What is an ICO

What is an Initial Coin Offering and what does it mean for the crypto industry?

by Coins.Online
23 April • 3 min
In Coins

The Blockchain industry generates an increasing amount of cryptocurrencies and related tools each year. Thanks to the global digitalization of various assets and services, new instruments, such as the ICOs, have been emerging. But how can investors accurately evaluate the new investment opportunity? To be able to better comprehend the idea of the Initial Coin Offering (ICO), one should first make the correlation with the Initial Public Offering (IPO). 

An IPO is a process of releasing a private company’s equity to the public via stock exchanges within the regular economy. Similarly, an ICO involves the issuance of digital tokens by a company and accommodating them on a cryptocurrency exchange market. Both processes are aimed at raising capital for company-specific purposes and/or development projects – through the sale of shares in the case of IPOs and via the sale of virtual coins in the case of ICOs. However, the costs associated with conducting an IPO may reach as much as USD 200,000, while listing an ICO can cost as low as USD 10,000.



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What is the essence of an ICO?

ICOs, as a fundraising mechanism, have become a phenomenon that operates within the decentralized niche of blockchain. The creation of the initial coin offering is simple, given the ERC-20 Token Standard that conceptualizes a significant part of the development process for creating a cryptographic asset. The majority of ICOs accept funds by investors, who can be both individuals and/or organizations, mostly in Bitcoin (BTC) and Ethereum (ETH), via smart contracts that store the funds and at a later stage equivalently distribute the value in the new token.

The restrictions involved with who can participate in an ICO are few, if any, having in mind that the token is, in fact, no security and is not associated with any ownership, voting or creditor rights. Investors can be located in any geographical area, which in fact leads to a global pool of sponsors and raised funds of billions of dollars. One of the fundamental issues with ICOs though is the fact that the asset offered to the mass is at a pre-product stage. This could make the offering quite risky and speculative as well. At the same time, the fundraising is needed to support the development of the project that should be thoroughly described in the company’s White Paper. In the ICO world, a White Paper is a mandatory document that clarifies the technology of a Blockchain project.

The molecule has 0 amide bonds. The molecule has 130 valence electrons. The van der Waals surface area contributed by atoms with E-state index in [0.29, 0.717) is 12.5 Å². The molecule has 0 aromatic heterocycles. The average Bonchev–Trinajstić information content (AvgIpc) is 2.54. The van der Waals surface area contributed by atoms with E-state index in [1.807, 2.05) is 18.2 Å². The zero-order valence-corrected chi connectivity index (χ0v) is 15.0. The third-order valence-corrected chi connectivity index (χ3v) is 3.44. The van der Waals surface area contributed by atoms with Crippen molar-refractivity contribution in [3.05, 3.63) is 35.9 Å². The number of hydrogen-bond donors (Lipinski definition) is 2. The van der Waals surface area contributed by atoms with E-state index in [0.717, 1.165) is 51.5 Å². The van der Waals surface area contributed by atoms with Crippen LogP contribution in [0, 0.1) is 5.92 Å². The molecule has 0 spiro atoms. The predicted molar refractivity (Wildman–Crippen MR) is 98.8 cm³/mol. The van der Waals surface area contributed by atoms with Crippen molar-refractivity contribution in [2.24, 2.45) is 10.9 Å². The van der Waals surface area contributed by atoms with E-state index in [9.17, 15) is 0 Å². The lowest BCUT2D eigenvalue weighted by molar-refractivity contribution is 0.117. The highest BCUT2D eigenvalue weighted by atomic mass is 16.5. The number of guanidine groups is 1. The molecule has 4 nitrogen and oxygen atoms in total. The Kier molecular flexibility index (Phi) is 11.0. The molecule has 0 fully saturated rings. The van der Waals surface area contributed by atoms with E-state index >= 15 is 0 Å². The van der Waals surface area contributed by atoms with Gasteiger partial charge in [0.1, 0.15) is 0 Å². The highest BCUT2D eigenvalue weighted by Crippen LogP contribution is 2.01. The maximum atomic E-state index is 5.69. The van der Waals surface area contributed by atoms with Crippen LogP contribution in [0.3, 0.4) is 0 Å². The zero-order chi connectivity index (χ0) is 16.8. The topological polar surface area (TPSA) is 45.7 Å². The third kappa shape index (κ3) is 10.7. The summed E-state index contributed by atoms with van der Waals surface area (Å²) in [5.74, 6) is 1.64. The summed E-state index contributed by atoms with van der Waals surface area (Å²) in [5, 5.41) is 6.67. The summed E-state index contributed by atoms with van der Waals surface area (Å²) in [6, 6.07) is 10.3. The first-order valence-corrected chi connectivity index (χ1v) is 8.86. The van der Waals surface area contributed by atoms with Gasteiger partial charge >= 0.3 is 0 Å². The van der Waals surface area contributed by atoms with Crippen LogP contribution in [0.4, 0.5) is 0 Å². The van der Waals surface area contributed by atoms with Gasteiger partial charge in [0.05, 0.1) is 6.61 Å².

The idea behind every ICO is community building through token issuance. Finding like-minded individuals is crucial for the success of a certain coin offering. Users who wish to support the platform and those who are interested in the return on investment at a later stage are usually the main investors in the project. This kind of crowdfunding a project provides access to some scarce resources such as storage space, data sets, and alternative payment methods among others. Moreover, the ICO is a fiscal model that provides economic incentives by using cryptographic tokens, which are stored in wallet software. The value of each token is determined by the value of the company, meaning that all trading activities, such as buying and selling, have a direct impact on its market capitalization.



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How it All Started

The first cryptocurrency fundraising event took place in 2013. Ripple managed to pre-mine 1 billion XRP tokens in exchange for Bitcoin or fiat currencies. In early 2014, Ethereum managed to raise capital of nearly USD 18 million, which was the largest ICO at that time.

The very first fundraising token based on Ethereum was DAO. Its idea was to allow other Blockchain initiatives to get funding. The uniqueness of the project laid in the fact that the platform promised to provide decentralization in terms of governance. Each and every token holder had the right to vote and decide on the future of the token itself. However, due to technical vulnerabilities, the DAO initiative lost more than USD 150 million to an unknown digital thief. The decision taken by the Ethereum Foundation was to create a hard fork and respectively to claw back the taken resources.

Even though the very first attempt to fund a token built on the Ethereum platform failed, Blockchain developers realized the ease of launching a token using Ethereum rather than going through a seed investment round and other venture capital models. To be more precise, the ERC-20 token standard makes it easy for programmers to build their own Ethereum-based cryptographic tokens.